Interview With Nina Planck

Interview with Nina Planck, author of Real Food for Mother and Baby

A food writer dishes on child nutrition.

By Nancy Davidson

“It’s nice to be in control of lunch, because most of motherhood you cannot plan for,” Nina Planck says in her new book, Real Food for Mother and Baby (Bloomsbury, $17). She juggles a busy Manhattan work life while sharing the care of her toddler, Julian, with her partner, Rob Kaufelt, owner of Murray’s Cheese. Her experiences growing up on a farm and running urban farmers’ markets, as well as her intensive research on nutrition, inform her philosophy that the best diet for babies consists of breast milk and whole, unprocessed foods. Planck sat down with Time Out Kids recently to share her ideas.

What advice would you give on weaning and first foods? Introduce real food at six to nine months, with no particular agenda, no goals or milestones. If you can, continue to feed your baby breast milk up to one year or older, because it helps to establish the immune system and smooth out nutritionally uneven periods.

Babies should be able to eat the same food adults are eating. Start with a little egg, meat, fruits and vegetables instead of a bland, starchy diet of rice and other grains. We fed Julian chunks of whatever we were eating—we didn’t stick our spaghetti and meatballs in the blender. Babies are remarkably

adept at keeping whole chunks of food at the front of their mouths. Why have teething toys but puree the food? Why not give them a chunk of melon or a pea or a piece of meat?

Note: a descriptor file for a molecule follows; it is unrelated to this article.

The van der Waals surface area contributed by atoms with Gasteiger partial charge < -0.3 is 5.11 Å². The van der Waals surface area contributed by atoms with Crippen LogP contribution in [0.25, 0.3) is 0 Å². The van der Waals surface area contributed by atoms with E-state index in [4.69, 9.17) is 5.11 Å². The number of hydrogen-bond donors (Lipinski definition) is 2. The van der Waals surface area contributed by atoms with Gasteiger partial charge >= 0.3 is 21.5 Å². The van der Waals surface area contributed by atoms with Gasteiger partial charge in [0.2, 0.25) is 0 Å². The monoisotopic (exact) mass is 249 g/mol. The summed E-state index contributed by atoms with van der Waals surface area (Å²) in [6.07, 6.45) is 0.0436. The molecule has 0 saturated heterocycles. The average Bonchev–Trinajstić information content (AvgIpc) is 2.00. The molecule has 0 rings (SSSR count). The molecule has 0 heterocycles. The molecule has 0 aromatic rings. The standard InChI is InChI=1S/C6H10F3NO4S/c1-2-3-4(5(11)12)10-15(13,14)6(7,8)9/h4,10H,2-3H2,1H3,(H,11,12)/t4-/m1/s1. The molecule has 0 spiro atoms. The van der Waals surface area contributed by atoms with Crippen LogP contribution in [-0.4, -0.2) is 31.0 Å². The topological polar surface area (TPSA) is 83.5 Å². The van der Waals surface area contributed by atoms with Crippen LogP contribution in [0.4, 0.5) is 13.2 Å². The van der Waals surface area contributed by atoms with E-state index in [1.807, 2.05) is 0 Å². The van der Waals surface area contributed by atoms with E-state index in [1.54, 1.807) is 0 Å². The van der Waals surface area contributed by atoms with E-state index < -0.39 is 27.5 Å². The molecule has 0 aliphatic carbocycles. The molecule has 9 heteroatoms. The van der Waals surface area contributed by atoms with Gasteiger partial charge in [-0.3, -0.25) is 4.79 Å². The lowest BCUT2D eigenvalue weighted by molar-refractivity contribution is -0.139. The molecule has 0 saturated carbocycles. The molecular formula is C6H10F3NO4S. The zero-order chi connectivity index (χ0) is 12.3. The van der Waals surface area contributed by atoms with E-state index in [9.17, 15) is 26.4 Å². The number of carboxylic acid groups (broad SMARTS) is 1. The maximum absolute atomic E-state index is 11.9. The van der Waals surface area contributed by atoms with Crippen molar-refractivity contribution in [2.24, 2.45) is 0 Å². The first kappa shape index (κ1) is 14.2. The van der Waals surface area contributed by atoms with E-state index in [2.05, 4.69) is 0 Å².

Many people consider peas and other small bites to be choking hazards.
Of course any parent has to pay attention to make sure the baby doesn’t choke, as you would no matter what he was eating. Julian gnawed on chicken bones as some of his first food.

You express some other potentially controversial opinions in the book, regarding heart disease and red meat and butter.
The science was never convincing when it charged that red meat and saturated fats and cholesterol would give you heart disease. Dietary cholesterol is not the cause of unhealthy blood cholesterol level, and the nutritional and medical esta- blishments are now having to face the real science. So times are changing; eggs have been rehabilitated.

How can families eat healthfully without breaking the bank?
Buy foods in their natural state—whole chickens instead of just breasts. Smaller fish, such as herring, anchovies and sardines, are lower in mercury and less expensive than other fish.

If you radically simplify your ingredients, making the same frugal meals over and over again, you can then spend some extra money on the better ingredients. The easiest thing in the world is to buy a whole roasted chicken and have vegetables and a salad. We have meat and two veg pretty much every night.